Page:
On Monday 4 October Gauteng EPWP workers will return to the CCMA in Pretoria. The Commission will hear the case on the March 2020 dismissal of over 3,000 workers by the ANC-run Gauteng Department of Infrastructure. The workers had been employed for seven years. (See here for a detailed account of the Gauteng EPWP Workers Forum’s struggle.)
For 18 months now thousands of workers have been left with no income to support themselves or their families. We have reported previously that many workers who applied for the pathetic R350 Social Relief of Distress grant were rejected because the system showed them as still employed. Throughout the pandemic unemployment has continued to rise. It has now hit 44%. There simply are no other jobs for the dismissed EPWP workers.
The case has taken over five months between its first and second hearing. The ANC is responsible for this in more ways than one. Firstly, the CCMA has suffered massive budget cuts. This included ending the role of its 565 part-time commissioners delaying cases from being heard and resolved. Whilst employers can withstand this – indeed many welcome it! – for workers it means prolonged suffering and hardship. The EPWP workers waited 157 days between hearings. This is more than double the average 2020 waiting time of 70 days for full resolution, itself up from an average 63 days in 2019. The first hearing itself came only months after the case was first submitted. Secondly, the DID itself has continued its ‘cat and mouse’ tactics, delaying proceedings by switching legal teams mid-case, and repeatedly asking for “more time”.
During the EPWP workers’ 18 months of hardship those who caused their suffering have done very well for themselves. The ANC MEC responsible for the DID, Tasneem Motara, who cruelly told the workers when they approached her for permanent jobs that they were “none of my business”, has earned nearly R3 million from her MEC’s salary since March 2020. Her boss, the ANC’s Gauteng Premier David Makhura, has earned over R3.4 million.
The pandemic has been used for a corruption feeding frenzy by the Gauteng ANC. Dodgy PPE and school-cleaning tenders have been used to loot hundreds of millions of rands – R431 million was spent ‘sanitising’ schools; R117 million was spent ‘fogging’ other public buildings; R332 million was irregularly awarded for PPE procurement. Before news of these scandals broke the Gauteng EPWP Workers Forum had written to the Gauteng government proposing that the dismissed workers be re-employed, trained and assigned sanitising work. This was ignored. Clearly the reason for this was that it would have reduced looting opportunities! Instead, thousands of workers and their families were made to suffer whilst money that could have employed them was stolen by ANC ‘covidpreneurs’. This stolen money could also have been used to reverse all the budget cuts at the CCMA. Incredibly, the ANC is now shamelessly expecting working class communities to vote for their candidates in the upcoming local elections!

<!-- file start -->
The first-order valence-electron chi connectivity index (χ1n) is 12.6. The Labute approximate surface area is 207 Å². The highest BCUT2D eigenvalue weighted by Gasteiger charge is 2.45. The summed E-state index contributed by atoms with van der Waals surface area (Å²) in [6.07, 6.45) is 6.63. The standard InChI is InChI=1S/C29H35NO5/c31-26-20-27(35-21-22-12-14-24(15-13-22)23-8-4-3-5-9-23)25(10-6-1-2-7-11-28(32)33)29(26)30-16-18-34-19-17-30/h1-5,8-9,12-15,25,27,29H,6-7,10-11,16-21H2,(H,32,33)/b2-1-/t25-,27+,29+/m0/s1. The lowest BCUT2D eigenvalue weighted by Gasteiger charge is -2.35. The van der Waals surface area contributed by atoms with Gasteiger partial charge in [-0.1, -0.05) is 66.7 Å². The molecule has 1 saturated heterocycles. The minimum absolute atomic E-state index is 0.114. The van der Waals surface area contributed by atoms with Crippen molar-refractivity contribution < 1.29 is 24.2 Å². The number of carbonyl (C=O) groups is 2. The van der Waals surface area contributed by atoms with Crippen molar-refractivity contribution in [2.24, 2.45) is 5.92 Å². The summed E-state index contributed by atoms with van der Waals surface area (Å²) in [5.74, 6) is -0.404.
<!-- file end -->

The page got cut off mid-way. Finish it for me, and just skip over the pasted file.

Over 1,000 EPWP workers remain part of the CCMA case. They are demanding reinstatement and permanent jobs. The Nupsaw trade union and its legal department are representing the workers. Nupsaw won an important victory against the Gauteng Department of Health in August 2020 which saw an agreement reached to give Community Health Workers (another of the ANC-government’s slave-labour programmes) permanent jobs. Nupsaw combined a programme of mass actions with court cases over several years to win the agreement. The Gauteng DID workers want the same! As a minimum the EPWP workers expect the precedent set by the Gauteng DoH to be extended to them.
The experiences of the Gauteng DID’s EPWP workers confirms the deeply anti-working class character of the ANC at every level – from national government, through the provinces and down to the municipalities. This party could not care less about workers and their families.
Regardless of the outcome of the CCMA case EPWP workers must remain organised. If they return to work they must remain organised in Nupsaw and join the struggles in the wider public sector, especially on the question of public sector pay. If the CCMA does not reinstate them, the EPWP workers are well positioned to take initiatives to organise the unemployed and link them to the trade union movement in a struggle for jobs for ALL. On 28 September, in Virginia in the Free State, residents organised protests against unemployment demanding jobs from the mines in the area. Protests like these need to take place across the country and be linked-up into a powerful movement.
Continuing the struggle to organise the millions of unorganised workers on EPWP programmes and its different spin-offs will be crucial to building such a movement. In Gauteng alone thousands of new slaves have been forced onto the programmes by the lack of jobs. These workers will now face the same exploitation and cruelty as those who have come before them. But the workers from the DID’s 2013 cohort have already blazed a trail for them and set an outstanding example in working class organisation. This experience needs to be shared. The masses of EPWP workers must be organised and turned into a working class army with regiments in every community standing at the forefront in the struggle against exploitation by the capitalist class and its ANC-government.